This is a photograph of me in 1956, when I was eight years old. I was born in Brooklyn, New York, but grew up mostly in a seaside town, in Sea Girt, New Jersey.

I didn't know I would be an artist, although I always loved to draw. There weren't markers then. I drew with crayons. I had a box of sixty-four. The many colors were so exciting. My favorite subjects were flowers and clowns because I could use lots of color.

Sometimes I wrote poems and letters that I kept to myself. When I was angry or sad, I wrote to express my feelings. I learned that with words I could create a private world.

In high school I continued to draw and write, but never thought of art or writing as a career. I was maturing at a time when it wasn't clear what a girl was supposed to do.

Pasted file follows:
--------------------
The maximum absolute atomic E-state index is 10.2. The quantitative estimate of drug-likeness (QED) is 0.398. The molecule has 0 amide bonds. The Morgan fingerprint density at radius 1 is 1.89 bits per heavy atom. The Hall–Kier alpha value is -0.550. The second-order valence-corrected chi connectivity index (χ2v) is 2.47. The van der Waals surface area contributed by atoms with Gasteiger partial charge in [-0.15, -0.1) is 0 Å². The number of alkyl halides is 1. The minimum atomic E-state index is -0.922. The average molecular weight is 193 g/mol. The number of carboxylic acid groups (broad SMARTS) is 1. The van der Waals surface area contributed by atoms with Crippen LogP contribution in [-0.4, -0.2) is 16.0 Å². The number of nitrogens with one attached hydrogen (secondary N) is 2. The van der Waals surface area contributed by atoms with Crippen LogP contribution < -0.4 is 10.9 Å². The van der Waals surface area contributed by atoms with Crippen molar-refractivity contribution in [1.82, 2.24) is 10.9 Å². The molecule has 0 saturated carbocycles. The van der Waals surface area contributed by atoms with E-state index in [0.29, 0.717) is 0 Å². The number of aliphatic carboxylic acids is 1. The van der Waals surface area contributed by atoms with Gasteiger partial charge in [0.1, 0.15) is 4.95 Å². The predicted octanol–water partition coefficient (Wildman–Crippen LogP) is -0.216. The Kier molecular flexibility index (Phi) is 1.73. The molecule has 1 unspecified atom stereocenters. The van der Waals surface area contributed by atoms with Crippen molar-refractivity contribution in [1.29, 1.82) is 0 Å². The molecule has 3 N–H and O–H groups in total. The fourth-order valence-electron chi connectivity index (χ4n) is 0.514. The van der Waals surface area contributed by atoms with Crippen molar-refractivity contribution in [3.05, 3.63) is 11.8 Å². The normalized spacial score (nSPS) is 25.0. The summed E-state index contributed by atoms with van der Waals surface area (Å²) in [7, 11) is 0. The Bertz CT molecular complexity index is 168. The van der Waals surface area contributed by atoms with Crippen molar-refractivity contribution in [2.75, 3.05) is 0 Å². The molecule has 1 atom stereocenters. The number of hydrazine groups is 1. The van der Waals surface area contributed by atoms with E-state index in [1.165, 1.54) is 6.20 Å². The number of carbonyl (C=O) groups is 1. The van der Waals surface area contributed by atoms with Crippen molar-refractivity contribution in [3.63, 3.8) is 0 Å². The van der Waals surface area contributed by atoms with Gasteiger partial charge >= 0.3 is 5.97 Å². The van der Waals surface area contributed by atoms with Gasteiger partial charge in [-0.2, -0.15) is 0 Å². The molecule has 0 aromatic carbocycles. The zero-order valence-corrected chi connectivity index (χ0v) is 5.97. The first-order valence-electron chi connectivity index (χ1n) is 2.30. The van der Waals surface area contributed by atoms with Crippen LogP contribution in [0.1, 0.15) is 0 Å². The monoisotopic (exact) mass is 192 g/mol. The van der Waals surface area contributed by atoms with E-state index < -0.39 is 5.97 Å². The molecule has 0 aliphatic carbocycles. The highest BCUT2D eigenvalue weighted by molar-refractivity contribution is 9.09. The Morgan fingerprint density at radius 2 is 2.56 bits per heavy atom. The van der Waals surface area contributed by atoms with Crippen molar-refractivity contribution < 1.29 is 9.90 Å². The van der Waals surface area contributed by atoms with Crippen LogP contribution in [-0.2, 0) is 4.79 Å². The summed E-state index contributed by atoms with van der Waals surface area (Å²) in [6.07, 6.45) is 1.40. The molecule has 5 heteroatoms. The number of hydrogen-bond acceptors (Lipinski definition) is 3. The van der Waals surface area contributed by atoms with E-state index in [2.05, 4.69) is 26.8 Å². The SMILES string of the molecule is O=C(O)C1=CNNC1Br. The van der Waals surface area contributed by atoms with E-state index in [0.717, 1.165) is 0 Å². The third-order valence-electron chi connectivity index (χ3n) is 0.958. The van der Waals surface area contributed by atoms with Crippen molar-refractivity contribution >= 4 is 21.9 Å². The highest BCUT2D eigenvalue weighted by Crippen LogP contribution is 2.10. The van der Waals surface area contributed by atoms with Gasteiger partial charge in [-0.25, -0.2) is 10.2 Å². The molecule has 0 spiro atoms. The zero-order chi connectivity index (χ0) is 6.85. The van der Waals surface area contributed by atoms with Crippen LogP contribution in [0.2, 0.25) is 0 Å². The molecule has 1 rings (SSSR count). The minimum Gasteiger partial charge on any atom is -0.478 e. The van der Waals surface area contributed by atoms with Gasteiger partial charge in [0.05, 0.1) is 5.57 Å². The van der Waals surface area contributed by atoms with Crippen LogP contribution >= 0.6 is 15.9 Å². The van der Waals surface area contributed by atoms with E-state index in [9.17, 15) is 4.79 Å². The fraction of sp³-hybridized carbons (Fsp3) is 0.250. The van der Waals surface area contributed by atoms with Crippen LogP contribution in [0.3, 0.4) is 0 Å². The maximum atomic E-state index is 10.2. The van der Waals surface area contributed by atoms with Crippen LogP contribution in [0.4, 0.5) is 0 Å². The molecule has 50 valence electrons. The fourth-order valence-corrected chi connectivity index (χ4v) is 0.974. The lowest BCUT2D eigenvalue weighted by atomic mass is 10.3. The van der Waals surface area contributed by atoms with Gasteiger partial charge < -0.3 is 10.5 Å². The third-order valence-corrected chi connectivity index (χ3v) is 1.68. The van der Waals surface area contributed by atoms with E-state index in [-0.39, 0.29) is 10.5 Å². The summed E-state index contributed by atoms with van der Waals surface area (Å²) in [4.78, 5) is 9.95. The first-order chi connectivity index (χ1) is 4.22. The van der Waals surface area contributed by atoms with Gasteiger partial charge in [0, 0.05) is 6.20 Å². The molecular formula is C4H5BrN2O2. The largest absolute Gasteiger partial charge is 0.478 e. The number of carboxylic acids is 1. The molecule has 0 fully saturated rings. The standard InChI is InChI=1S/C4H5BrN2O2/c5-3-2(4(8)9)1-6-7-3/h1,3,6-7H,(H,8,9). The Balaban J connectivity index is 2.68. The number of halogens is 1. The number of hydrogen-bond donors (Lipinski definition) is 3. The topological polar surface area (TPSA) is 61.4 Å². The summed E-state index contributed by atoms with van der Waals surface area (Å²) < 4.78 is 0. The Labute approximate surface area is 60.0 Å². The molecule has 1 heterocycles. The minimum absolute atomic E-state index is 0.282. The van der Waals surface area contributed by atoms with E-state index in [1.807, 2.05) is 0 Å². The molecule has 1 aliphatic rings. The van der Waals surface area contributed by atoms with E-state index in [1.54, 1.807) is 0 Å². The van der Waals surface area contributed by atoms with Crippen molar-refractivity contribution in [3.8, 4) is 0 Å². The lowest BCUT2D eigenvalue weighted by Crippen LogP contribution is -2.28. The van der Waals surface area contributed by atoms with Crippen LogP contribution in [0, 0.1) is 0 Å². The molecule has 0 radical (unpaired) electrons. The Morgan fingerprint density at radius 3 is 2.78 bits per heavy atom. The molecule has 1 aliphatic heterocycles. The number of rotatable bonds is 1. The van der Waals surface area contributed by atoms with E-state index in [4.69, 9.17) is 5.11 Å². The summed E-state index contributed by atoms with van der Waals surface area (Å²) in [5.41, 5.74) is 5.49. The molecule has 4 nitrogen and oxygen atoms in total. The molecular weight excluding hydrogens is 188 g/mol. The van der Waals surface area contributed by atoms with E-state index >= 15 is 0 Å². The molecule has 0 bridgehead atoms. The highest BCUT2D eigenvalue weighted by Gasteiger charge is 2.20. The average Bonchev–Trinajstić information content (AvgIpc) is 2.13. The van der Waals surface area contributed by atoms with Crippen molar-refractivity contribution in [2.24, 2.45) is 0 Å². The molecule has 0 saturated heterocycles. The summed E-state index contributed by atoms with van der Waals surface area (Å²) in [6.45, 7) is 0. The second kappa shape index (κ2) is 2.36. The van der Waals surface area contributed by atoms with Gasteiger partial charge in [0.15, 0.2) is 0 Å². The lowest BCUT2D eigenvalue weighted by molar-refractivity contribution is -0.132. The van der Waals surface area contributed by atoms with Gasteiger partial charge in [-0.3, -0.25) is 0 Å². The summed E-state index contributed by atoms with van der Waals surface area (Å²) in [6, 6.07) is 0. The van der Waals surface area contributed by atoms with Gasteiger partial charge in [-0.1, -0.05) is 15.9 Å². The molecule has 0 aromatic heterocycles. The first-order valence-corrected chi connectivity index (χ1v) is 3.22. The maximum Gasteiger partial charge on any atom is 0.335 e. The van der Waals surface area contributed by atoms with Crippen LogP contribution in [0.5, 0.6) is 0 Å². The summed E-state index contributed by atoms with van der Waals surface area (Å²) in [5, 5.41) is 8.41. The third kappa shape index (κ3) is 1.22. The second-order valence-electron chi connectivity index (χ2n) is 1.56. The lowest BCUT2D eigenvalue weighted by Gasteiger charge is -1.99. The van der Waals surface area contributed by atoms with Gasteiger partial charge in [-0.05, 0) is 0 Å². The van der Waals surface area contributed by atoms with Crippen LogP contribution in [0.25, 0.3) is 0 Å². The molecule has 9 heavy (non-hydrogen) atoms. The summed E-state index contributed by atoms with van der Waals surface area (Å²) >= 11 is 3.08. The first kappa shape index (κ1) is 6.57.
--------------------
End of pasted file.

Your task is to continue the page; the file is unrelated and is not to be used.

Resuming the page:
Then in college, I took a pottery class by chance and fell in love with clay. I couldn't always make it do what I wanted, but I felt so much pleasure trying.

A few years later while attending art school, I began teaching children clay work and haven't stopped. When I realized that there weren't any books on women artists for my students, I knew I had to change that.

In 1989, Albert Whitman and Company published my first book on women artists, Inspirations: Stories About Women Artists. I began to write on women artists because I wanted my students not only to know about the work of these women but also to have role models, to see that they, too, could have creative lives.

Making art, writing books, and teaching children are vital expressions of who I am, ways to communicate, and hopefully, create beauty and a bright future.

Photo by Elsa Dorfman